Bryston BLP-1 Turntable and Tonearm

Life in the Vinyl Lane

Equipment report
Bryston BLP-1
Bryston BLP-1 Turntable and Tonearm

As little as a year or so ago, Bryston’s James Tanner said the company would never offer a turntable and now here we have the BLP-1, Bryston’s first turntable and tonearm. Tanner himself stepped right up to the contradiction: “As we set out to design the newest Bryston phono preamplifier models BP-2MM and BP-2MM/MC, the wide bandwidth and low distortion of our new gain stages reminded us of how breathtaking and fresh high-resolution vinyl playback could be. With the BLP-1, we have created a turntable that represents premium performance to supplement our lineup.” In other words, the company’s new turntable exists to demonstrate the excellence of its new phonostages. Really? I’d have thought record-playing gear from the likes of Basis, SME, Graham, SOTA, Clearaudio, Well Tempered, Acoustic Signature, Brinkman, VPI, and numerous others more than adequate to that task.

Let’s get real. While vinyl is a niche market and almost certain to remain so, it happens at the moment to be a niche market that is both large and growing. Best Buy now sells sixteen integrated turntables. Granted, few if any of them are exactly high end or even audiophile grade, but still. And most of the remaining big record labels now routinely offer a limited vinyl run of their most popular artists (which my local Best Buy also stocks). Plainly Bryston wants in on the action, and why not? Several audio manufacturers have introduced or re-introduced integrated turntables into their lines, including McIntosh, Marantz, Luxman, Technics, and Denon. The reason is obvious: Many audiophiles are brand loyalists. Bryston has a reputation that would be the envy of any manufacturer for high-level electronics that are superbly designed, ruggedly built, and boast state-of-the-art performance at prices that, while not cheap, are certainly reasonable (everything the company sells comes with an industry-standard-setting guarantee of twenty years, so reliability is a non-issue). No doubt there are a great many Bryston owners who will get themselves into vinyl—or back into vinyl—just because a turntable and a tonearm wear the Bryston badge. And “badge” is the operative word. Like most other electronics manufacturers who’ve never offered vinyl products before, Bryston has gone the badge-engineering route, that is, commissioned a turntable-and-’arm combination from a manufacturer with long experience in manufacturing same, in this case the Italian manufacturer Gold Note.

Design, Features, and Setup
As the photograph shows, the BLP-1 cuts a basic and traditional profile. Open the box and you think Rega, owing to the svelte dimensions, the integral dust cover (hooray!—maybe turntable designers are becoming practical again), the plain-Jane styling, the tonearm already mounted, the belt drive (motor mounted below the matte-black plinth), the complete absence of any sort of suspension except for adjustable feet that couple the plinth to the surface it’s placed upon. And the whole thing is so blessedly compact, so easy to lift and situate without herniating one’s lower back or C5 (as I did stupidly attempting to lift a 135-pound turntable I reviewed a few years ago—there’s just got to be a better way than the oil-derricks-in-your-living-room approach). Although Gold Note makes plinths of various finishes, the BLP-1, in keeping with the clean industrial aesthetics of Bryston’s electronics, is offered in matte black only. The plinth is made from dense MDF with the unusual feature of being vented via cutaway slots to help dissipate any vibration from the motor (the platter hides the slots). A weight is supplied to help couple LPs directly to the thick Delrin platter, intended to be used sans mat (though doubtless this won’t prevent many purchasers from trying after-market mats). The bearing, meanwhile, is hard bronze (“ultra hard,” says Bryston’s literature) polished to 0.02mm tolerance, while the spindle is “hardened carbon-steel.”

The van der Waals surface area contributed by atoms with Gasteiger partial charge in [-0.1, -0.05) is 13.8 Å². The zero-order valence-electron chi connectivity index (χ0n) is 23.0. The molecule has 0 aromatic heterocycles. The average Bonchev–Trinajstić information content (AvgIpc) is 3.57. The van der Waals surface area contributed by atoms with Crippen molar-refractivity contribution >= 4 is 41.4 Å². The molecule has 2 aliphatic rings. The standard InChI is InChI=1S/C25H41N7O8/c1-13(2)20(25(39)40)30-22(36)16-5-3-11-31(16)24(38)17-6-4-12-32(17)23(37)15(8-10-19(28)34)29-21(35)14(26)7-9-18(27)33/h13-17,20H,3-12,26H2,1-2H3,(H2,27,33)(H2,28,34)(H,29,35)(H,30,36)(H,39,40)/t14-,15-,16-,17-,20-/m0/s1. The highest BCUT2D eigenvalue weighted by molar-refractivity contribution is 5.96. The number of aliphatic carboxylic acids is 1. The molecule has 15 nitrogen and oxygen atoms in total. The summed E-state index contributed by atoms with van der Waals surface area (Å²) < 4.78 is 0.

If the turntable is once removed from Bryston, the tonearm is twice so inasmuch as Gold Note sources it from the German manufacturer GRM. It’s a gimbal-bearing design with a nine-inch titanium tube that is constructed in seven segments of differing diameters—the better to suppress, break up, or otherwise deal with unwanted resonances. Wiring is oxygen-free copper, two counterweights of different sizes allow for correct balancing and tracking force of any pickup likely to be used with it, and there are provisions for azimuth height and azimuth adjustment. A close look at the picture will reveal another unusual feature or rather lack thereof: no anti-skating (see sidebar for more on this).